Evergreen sings for a cause

Fights climate change

Waliko Makhala

Chirimba-based musical group The Evergreen recently debuted at Sounds of Malawi Acoustic Session at Jacaranda Cultural Centre (JCC) in Blantyre, where it excited people with its vibrations.

However, the group has taken a different direction by doing music for a cause, with a focus on climate change.

The group is known as The Evergreen because it is there to use music as a tool for disseminating important messages to the world with a focus on climate change.


The group’s band leader and founder Thomson Kalele Gunchi said they came together after realising that they have talent and that they needed for use it to help bring about change.

He said voices about climate change have to come from all angles and that the creative sector needs to do more, considering the fact that it reaches out to more people in its ventures.

“In our songs, we focus on information calling upon people to conserve the environment through tree planting. We advocate proper systems in our society where we need to protect our environment,” Gunchi said.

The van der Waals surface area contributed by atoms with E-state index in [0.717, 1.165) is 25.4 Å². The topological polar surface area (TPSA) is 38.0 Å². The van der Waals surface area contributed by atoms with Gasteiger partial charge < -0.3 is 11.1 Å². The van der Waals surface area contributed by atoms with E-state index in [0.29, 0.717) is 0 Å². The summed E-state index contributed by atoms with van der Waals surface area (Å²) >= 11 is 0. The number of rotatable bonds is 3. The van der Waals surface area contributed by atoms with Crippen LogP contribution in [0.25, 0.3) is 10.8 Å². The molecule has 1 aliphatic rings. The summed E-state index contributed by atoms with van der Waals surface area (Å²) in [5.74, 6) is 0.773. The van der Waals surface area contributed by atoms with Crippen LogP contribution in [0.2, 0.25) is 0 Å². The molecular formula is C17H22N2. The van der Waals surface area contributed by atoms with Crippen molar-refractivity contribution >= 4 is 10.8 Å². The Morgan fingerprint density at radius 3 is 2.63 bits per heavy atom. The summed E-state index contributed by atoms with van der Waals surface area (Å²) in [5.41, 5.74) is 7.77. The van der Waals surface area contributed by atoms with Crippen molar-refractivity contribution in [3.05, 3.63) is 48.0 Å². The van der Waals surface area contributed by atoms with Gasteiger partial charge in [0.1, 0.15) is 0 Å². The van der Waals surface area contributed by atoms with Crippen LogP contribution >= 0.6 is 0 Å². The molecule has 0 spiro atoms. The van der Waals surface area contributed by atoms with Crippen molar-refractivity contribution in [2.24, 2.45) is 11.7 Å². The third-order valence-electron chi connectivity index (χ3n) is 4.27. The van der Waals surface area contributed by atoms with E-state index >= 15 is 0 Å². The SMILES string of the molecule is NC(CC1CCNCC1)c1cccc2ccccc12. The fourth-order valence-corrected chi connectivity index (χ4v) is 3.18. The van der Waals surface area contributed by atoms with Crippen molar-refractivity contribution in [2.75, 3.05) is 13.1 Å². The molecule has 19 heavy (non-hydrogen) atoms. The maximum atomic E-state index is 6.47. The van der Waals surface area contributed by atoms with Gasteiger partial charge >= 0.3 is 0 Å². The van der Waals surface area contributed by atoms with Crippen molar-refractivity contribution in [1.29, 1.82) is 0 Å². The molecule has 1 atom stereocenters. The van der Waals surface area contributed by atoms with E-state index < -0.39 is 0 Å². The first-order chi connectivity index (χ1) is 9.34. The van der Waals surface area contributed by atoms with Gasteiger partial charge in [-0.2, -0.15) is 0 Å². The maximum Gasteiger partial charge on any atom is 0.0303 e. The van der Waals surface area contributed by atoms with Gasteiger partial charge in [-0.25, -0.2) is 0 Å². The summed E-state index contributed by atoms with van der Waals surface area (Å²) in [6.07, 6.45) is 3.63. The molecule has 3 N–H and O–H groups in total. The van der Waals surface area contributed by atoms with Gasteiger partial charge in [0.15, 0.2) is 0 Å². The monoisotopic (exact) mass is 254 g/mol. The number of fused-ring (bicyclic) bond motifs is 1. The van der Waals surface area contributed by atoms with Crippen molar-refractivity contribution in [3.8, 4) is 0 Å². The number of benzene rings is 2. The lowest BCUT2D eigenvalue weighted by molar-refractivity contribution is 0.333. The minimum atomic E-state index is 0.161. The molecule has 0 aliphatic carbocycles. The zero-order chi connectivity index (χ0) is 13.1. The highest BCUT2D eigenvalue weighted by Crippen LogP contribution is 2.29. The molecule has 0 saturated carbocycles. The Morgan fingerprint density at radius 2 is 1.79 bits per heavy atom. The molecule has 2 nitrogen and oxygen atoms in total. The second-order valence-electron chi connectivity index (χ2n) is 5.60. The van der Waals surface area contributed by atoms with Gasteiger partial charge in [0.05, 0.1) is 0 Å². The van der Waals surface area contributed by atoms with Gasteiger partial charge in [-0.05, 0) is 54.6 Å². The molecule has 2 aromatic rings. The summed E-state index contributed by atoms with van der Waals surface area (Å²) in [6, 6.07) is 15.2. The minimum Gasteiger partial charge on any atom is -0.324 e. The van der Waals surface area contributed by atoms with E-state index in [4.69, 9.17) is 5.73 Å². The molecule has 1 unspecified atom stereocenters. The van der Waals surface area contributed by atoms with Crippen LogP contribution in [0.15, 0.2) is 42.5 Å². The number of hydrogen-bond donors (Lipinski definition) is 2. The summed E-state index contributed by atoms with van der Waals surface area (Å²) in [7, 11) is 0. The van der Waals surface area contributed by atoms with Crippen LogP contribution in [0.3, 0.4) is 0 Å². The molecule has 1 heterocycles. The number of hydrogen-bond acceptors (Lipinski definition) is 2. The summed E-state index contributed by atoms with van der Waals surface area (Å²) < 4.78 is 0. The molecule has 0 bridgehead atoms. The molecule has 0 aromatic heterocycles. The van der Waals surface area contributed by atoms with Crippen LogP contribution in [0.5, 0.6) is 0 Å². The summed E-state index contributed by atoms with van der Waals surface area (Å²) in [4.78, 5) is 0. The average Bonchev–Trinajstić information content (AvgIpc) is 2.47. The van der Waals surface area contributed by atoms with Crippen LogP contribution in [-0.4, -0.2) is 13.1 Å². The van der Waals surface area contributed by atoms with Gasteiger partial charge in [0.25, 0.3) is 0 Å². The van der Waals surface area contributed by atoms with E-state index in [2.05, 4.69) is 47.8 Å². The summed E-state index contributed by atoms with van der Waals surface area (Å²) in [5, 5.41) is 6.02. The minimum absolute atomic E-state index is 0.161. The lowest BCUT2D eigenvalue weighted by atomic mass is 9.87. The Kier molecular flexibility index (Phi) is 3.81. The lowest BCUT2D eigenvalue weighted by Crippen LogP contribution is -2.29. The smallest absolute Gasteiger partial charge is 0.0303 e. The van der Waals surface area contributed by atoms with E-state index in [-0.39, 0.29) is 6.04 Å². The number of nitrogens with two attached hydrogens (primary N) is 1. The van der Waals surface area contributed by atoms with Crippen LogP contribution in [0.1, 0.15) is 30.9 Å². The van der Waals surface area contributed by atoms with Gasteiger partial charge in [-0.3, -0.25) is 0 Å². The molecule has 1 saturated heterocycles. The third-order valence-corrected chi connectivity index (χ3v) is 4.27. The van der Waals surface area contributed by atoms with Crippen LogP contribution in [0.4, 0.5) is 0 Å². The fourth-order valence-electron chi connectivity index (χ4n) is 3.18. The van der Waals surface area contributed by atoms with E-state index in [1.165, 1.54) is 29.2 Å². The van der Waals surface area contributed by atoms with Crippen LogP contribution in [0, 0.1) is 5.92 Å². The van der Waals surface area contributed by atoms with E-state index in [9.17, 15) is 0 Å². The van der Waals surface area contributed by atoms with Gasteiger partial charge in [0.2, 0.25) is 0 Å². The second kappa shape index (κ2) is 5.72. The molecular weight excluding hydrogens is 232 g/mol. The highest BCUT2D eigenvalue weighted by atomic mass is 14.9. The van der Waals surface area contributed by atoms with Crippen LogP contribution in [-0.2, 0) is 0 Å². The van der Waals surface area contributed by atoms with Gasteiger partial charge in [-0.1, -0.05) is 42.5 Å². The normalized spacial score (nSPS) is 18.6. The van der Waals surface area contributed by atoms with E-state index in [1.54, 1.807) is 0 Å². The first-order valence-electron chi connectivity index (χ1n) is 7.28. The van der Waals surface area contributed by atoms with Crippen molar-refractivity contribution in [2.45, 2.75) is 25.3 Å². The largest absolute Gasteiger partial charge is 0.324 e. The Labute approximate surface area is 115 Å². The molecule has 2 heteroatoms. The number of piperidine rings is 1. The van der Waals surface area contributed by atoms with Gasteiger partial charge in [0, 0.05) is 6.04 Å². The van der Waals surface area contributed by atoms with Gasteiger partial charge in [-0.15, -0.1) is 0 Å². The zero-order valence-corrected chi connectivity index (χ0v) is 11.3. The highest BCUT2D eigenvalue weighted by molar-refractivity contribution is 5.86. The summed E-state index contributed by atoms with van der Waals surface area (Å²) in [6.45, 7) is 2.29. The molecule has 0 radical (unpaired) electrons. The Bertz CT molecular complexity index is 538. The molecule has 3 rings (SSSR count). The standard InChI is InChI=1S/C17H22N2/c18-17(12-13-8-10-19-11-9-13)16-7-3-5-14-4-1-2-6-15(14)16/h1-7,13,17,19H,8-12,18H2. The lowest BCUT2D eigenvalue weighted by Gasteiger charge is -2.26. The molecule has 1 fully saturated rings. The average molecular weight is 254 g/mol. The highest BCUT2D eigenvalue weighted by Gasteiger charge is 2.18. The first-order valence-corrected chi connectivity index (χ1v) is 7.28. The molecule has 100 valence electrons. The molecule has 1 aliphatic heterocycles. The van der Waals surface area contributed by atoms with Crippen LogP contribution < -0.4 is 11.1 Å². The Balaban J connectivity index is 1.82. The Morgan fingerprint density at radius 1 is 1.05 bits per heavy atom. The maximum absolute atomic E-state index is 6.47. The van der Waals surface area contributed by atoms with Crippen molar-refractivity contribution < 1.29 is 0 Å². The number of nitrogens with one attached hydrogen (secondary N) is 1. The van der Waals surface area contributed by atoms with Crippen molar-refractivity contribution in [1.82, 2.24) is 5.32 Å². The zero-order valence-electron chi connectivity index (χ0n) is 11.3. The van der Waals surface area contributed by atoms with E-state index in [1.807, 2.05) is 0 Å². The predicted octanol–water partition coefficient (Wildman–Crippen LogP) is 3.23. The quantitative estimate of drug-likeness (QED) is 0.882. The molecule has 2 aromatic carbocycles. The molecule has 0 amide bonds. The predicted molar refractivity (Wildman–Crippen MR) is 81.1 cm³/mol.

The performances by the band came as the 2022 United Nations Climate Change Conference or Conference of the Parties was running in Sharma El Sheikh, Egypt.

Their performance at JCC saw them using an acoustic set with Jah Moses leading in vocals but Gunchi indicated that they are a big band which has three guitarists, two keyboardists, drummer and two vocalists.

“Our band was formed four years ago and with the little resources we have, we keep on pushing with the hope that someday we will be able to hold gigs in different areas and even outside the country as we tackle the issue of climate change,” the bassist said.

Ahead of the festive season, the group will perform at Chichiri Prison in Blantyre where, according to Gunchi, they would want to entertain prisoners.

The Evergreen Band last year also had a stint at Sand Music Festival.

Sounds of Malawi Acoustic Session host Waliko Makhala commended The Evergreen Band for being serious with their music.

“I am impressed. Much as art is for entertainment, creatives also need to look beyond and use talent to tackle important issues affecting the country and the world as a whole. We need to conserve the environment and this message is timely as we are now talking about the rainy season,” Makhala said.

Sounds of Malawi Acoustic Session will Thursday feature AB Sounds, which used to perform with legendary musician Saleta Phiri.

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